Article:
U.S. Leads World in Obesity, Imprisonment, Cost of Having Baby
Conservatives often refer to "American exceptionalism" as the idea that God has somehow created and blessed America for a special reason.
However, these same folks don't mention how the U.S. leads the world in the costs of having a baby, obesity, anxiety disorders, percentage of prisoners and health care expenditures.
According to AlterNet.org, the U.S. is number one in all these areas.
The average baby delivery in a U.S. hospital costs a whopping $9,775, or $15,041 for a Cesarean birth, according to the New York Times.
About 62 percent of health insurance companies do not cover a baby's birth, and when a delivery is covered by insurance, the new parents still have to pay an average of $3,400.
However, moms in other first-world countries such as the UK, France, Canada, Norway, Iceland and others do not pay a dime and get the same level of care.
According to Nationmaster.com, the U.S. also leads the world in obesity, although Mexico is close behind. There are about an 100,000 to 400,000 obesity-related deaths in the U.S. per year.
The Centers for Disease Control and Prevention stated in 2010 that more than two-thirds of American adults are either overweight or obese, reports LiveScience.com. If you're wondering, Kentucky is the most obese state, and Colorado is the least obese.
America is also tops in anxiety disorders. According to the World Health Organization’s World Mental Health Survey, in 2009, 19 percent of Americans had an anxiety disorder, reports Ranking America. The National Institutes of Health says 18 percent of U.S. adults (40 million) suffer from anxiety, notes the ADAA.org.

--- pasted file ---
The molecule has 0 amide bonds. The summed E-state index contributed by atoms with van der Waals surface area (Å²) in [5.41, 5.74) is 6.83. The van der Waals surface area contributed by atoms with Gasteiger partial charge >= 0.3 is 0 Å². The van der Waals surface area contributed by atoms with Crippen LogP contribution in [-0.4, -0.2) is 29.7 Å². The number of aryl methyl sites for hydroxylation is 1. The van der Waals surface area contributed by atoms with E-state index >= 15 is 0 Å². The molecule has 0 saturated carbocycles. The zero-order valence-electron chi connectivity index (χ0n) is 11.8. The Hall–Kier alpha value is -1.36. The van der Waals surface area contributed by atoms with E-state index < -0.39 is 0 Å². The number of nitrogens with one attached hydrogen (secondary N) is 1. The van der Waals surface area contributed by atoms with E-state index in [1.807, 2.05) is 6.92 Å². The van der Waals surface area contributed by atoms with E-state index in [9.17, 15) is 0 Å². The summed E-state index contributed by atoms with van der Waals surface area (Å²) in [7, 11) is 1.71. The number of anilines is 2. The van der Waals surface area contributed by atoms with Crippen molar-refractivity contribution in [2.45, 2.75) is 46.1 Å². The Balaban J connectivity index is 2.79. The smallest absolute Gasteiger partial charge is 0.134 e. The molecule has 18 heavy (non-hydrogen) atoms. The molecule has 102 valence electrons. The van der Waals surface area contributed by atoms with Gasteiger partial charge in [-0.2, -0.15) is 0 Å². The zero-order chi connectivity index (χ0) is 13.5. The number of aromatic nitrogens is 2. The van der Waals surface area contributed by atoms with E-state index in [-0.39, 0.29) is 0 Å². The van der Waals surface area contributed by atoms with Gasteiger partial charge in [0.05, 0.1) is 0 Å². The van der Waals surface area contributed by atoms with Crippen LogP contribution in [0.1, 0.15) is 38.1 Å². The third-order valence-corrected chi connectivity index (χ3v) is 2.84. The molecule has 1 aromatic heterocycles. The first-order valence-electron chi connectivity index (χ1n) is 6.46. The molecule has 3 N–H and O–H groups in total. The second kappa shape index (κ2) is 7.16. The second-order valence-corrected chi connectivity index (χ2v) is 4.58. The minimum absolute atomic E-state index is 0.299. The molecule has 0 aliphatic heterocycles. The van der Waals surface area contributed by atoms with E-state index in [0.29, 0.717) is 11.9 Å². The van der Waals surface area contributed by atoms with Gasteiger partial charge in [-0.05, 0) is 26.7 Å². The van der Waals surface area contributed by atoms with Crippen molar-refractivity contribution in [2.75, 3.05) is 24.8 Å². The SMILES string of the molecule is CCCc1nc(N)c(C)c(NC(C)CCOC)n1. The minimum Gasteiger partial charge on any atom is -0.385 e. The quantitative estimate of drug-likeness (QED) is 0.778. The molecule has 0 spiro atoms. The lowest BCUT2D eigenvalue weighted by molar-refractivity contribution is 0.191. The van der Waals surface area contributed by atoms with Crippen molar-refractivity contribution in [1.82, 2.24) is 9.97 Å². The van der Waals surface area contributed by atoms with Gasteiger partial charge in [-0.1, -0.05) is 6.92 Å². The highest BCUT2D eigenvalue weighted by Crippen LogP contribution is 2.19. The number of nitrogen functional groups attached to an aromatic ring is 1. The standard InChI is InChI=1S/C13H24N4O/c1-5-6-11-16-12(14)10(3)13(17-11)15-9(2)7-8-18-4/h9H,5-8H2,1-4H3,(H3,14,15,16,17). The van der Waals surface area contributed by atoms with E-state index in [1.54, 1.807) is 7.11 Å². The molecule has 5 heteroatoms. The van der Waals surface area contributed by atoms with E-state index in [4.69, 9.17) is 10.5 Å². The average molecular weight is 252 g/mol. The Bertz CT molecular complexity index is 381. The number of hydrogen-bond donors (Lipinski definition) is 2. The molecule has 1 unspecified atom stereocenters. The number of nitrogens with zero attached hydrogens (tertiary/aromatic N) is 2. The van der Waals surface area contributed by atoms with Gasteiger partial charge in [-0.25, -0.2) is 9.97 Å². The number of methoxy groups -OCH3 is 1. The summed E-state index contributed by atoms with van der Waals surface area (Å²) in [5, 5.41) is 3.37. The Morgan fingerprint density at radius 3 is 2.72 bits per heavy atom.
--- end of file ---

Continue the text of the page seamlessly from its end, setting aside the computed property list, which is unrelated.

When it comes to locking up citizens, China, Iran, Cuba and Russia don't come close to the U.S., which has made warehousing prisoners a multibillion-dollar industry. The International Center for Prison Studies states that the U.S. imprisons 716 out of every 100,000 people.
The total prison population of the U.S. is 2,239,751 locked 4,575 different jails, which have a capacity of only 2,134,000, notes Wikipedia.org. There are people even imprisoned for their debts, in states such as Florida, even though debtors prisons were banned a century ago. Private corporations that own prisons need a constant flow of Americans behind bars to pull their huge profits.
Finally, the U.S. was spending 17.6 percent of its grass domestic product on health care in 2010. The U.S. is dead last in healthcare quality among first-world countries, according to Wikipedia.org.
Sources: AlterNet.org, New York Times, Ranking America, ADAA.org, International Center for Prison Studies, Wikipedia.org